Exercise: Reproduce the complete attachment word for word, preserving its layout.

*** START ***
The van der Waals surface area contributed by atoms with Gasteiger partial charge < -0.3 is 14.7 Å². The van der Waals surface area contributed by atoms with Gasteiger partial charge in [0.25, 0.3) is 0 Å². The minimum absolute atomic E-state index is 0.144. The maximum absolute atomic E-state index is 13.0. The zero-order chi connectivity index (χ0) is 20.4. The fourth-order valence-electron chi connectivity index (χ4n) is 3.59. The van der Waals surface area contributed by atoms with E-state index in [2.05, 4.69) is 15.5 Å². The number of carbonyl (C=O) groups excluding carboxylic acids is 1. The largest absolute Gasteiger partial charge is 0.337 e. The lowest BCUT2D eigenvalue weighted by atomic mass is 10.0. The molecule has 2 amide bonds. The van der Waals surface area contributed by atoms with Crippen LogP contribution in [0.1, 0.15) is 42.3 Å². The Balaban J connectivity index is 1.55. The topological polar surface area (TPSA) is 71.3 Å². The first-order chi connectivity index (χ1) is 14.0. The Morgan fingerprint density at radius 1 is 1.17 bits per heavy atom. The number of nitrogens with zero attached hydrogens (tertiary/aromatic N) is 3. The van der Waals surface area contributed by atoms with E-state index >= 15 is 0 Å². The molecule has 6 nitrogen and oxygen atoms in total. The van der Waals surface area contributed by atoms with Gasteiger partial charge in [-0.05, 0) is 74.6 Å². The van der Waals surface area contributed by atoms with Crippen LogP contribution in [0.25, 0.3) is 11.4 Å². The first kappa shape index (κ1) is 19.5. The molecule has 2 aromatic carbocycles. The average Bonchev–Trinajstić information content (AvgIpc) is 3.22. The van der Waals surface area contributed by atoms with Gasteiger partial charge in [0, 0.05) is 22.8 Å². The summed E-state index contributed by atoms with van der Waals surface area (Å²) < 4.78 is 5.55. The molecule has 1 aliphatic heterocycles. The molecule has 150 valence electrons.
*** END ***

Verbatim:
The van der Waals surface area contributed by atoms with Gasteiger partial charge < -0.3 is 14.7 Å². The van der Waals surface area contributed by atoms with Gasteiger partial charge in [0.25, 0.3) is 0 Å². The minimum absolute atomic E-state index is 0.144. The maximum absolute atomic E-state index is 13.0. The zero-order chi connectivity index (χ0) is 20.4. The fourth-order valence-electron chi connectivity index (χ4n) is 3.59. The van der Waals surface area contributed by atoms with E-state index in [2.05, 4.69) is 15.5 Å². The number of carbonyl (C=O) groups excluding carboxylic acids is 1. The largest absolute Gasteiger partial charge is 0.337 e. The lowest BCUT2D eigenvalue weighted by atomic mass is 10.0. The molecule has 2 amide bonds. The van der Waals surface area contributed by atoms with Crippen LogP contribution in [0.1, 0.15) is 42.3 Å². The Balaban J connectivity index is 1.55. The topological polar surface area (TPSA) is 71.3 Å². The first-order chi connectivity index (χ1) is 14.0. The Morgan fingerprint density at radius 1 is 1.17 bits per heavy atom. The number of nitrogens with zero attached hydrogens (tertiary/aromatic N) is 3. The van der Waals surface area contributed by atoms with E-state index >= 15 is 0 Å². The molecule has 6 nitrogen and oxygen atoms in total. The van der Waals surface area contributed by atoms with Gasteiger partial charge in [-0.05, 0) is 74.6 Å². The van der Waals surface area contributed by atoms with Crippen LogP contribution in [0.25, 0.3) is 11.4 Å². The first kappa shape index (κ1) is 19.5. The molecule has 2 aromatic carbocycles. The average Bonchev–Trinajstić information content (AvgIpc) is 3.22. The van der Waals surface area contributed by atoms with Gasteiger partial charge in [0, 0.05) is 22.8 Å². The summed E-state index contributed by atoms with van der Waals surface area (Å²) < 4.78 is 5.55. The molecule has 1 aliphatic heterocycles. The molecule has 150 valence electrons.